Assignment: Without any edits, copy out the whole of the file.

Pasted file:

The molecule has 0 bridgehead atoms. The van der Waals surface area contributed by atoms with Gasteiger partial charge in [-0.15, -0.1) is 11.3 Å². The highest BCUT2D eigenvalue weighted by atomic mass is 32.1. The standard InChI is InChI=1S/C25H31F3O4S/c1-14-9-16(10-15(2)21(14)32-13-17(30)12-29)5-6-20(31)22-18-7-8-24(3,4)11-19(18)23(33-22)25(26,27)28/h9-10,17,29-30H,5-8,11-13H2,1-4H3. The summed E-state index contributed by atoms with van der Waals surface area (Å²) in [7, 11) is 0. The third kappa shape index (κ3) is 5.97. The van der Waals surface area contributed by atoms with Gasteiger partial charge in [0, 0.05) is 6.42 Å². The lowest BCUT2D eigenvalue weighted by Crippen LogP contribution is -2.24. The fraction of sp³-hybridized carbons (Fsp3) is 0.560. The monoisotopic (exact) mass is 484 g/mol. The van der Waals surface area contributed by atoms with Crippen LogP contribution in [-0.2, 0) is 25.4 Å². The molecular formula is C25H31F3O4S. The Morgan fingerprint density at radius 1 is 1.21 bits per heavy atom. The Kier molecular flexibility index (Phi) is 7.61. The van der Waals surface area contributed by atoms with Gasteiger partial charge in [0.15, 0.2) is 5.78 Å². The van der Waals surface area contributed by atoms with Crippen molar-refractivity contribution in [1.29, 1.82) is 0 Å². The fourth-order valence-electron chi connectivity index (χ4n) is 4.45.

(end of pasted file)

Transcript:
The molecule has 0 bridgehead atoms. The van der Waals surface area contributed by atoms with Gasteiger partial charge in [-0.15, -0.1) is 11.3 Å². The highest BCUT2D eigenvalue weighted by atomic mass is 32.1. The standard InChI is InChI=1S/C25H31F3O4S/c1-14-9-16(10-15(2)21(14)32-13-17(30)12-29)5-6-20(31)22-18-7-8-24(3,4)11-19(18)23(33-22)25(26,27)28/h9-10,17,29-30H,5-8,11-13H2,1-4H3. The summed E-state index contributed by atoms with van der Waals surface area (Å²) in [7, 11) is 0. The third kappa shape index (κ3) is 5.97. The van der Waals surface area contributed by atoms with Gasteiger partial charge in [0, 0.05) is 6.42 Å². The lowest BCUT2D eigenvalue weighted by Crippen LogP contribution is -2.24. The fraction of sp³-hybridized carbons (Fsp3) is 0.560. The monoisotopic (exact) mass is 484 g/mol. The van der Waals surface area contributed by atoms with Crippen LogP contribution in [-0.2, 0) is 25.4 Å². The molecular formula is C25H31F3O4S. The Morgan fingerprint density at radius 1 is 1.21 bits per heavy atom. The Kier molecular flexibility index (Phi) is 7.61. The van der Waals surface area contributed by atoms with Gasteiger partial charge in [0.15, 0.2) is 5.78 Å². The van der Waals surface area contributed by atoms with Crippen molar-refractivity contribution in [1.29, 1.82) is 0 Å². The fourth-order valence-electron chi connectivity index (χ4n) is 4.45.